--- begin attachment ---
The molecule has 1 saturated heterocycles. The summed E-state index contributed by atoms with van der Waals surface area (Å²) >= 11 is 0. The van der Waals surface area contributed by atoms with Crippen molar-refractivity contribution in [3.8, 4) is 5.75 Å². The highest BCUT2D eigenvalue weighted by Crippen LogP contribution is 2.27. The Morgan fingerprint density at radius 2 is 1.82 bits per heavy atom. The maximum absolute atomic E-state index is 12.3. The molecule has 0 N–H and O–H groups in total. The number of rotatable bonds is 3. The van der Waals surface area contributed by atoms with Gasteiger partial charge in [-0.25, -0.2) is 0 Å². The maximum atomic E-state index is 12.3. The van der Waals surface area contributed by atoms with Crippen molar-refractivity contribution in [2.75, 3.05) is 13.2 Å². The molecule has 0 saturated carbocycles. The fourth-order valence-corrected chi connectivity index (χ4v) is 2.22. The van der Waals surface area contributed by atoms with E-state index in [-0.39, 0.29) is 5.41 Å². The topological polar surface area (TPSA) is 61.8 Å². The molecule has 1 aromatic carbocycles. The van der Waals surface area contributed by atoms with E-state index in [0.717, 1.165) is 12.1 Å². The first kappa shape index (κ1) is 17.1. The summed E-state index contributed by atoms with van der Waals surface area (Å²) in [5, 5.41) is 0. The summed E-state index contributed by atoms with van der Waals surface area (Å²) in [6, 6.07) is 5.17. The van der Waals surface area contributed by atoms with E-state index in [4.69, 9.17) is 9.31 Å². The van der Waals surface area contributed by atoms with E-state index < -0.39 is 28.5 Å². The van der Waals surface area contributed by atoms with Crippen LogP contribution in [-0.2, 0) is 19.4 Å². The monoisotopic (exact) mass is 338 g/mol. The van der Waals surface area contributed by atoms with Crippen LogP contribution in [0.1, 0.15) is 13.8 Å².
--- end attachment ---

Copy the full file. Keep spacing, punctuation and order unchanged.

The molecule has 1 saturated heterocycles. The summed E-state index contributed by atoms with van der Waals surface area (Å²) >= 11 is 0. The van der Waals surface area contributed by atoms with Crippen molar-refractivity contribution in [3.8, 4) is 5.75 Å². The highest BCUT2D eigenvalue weighted by Crippen LogP contribution is 2.27. The Morgan fingerprint density at radius 2 is 1.82 bits per heavy atom. The maximum absolute atomic E-state index is 12.3. The molecule has 0 N–H and O–H groups in total. The number of rotatable bonds is 3. The van der Waals surface area contributed by atoms with Gasteiger partial charge in [-0.25, -0.2) is 0 Å². The maximum atomic E-state index is 12.3. The van der Waals surface area contributed by atoms with Crippen molar-refractivity contribution in [2.75, 3.05) is 13.2 Å². The molecule has 0 saturated carbocycles. The fourth-order valence-corrected chi connectivity index (χ4v) is 2.22. The van der Waals surface area contributed by atoms with E-state index in [-0.39, 0.29) is 5.41 Å². The topological polar surface area (TPSA) is 61.8 Å². The molecule has 1 aromatic carbocycles. The van der Waals surface area contributed by atoms with E-state index in [0.717, 1.165) is 12.1 Å². The first kappa shape index (κ1) is 17.1. The summed E-state index contributed by atoms with van der Waals surface area (Å²) in [5, 5.41) is 0. The summed E-state index contributed by atoms with van der Waals surface area (Å²) in [6, 6.07) is 5.17. The van der Waals surface area contributed by atoms with E-state index in [4.69, 9.17) is 9.31 Å². The van der Waals surface area contributed by atoms with E-state index < -0.39 is 28.5 Å². The van der Waals surface area contributed by atoms with Crippen LogP contribution in [-0.2, 0) is 19.4 Å². The monoisotopic (exact) mass is 338 g/mol. The van der Waals surface area contributed by atoms with Crippen LogP contribution in [0.1, 0.15) is 13.8 Å².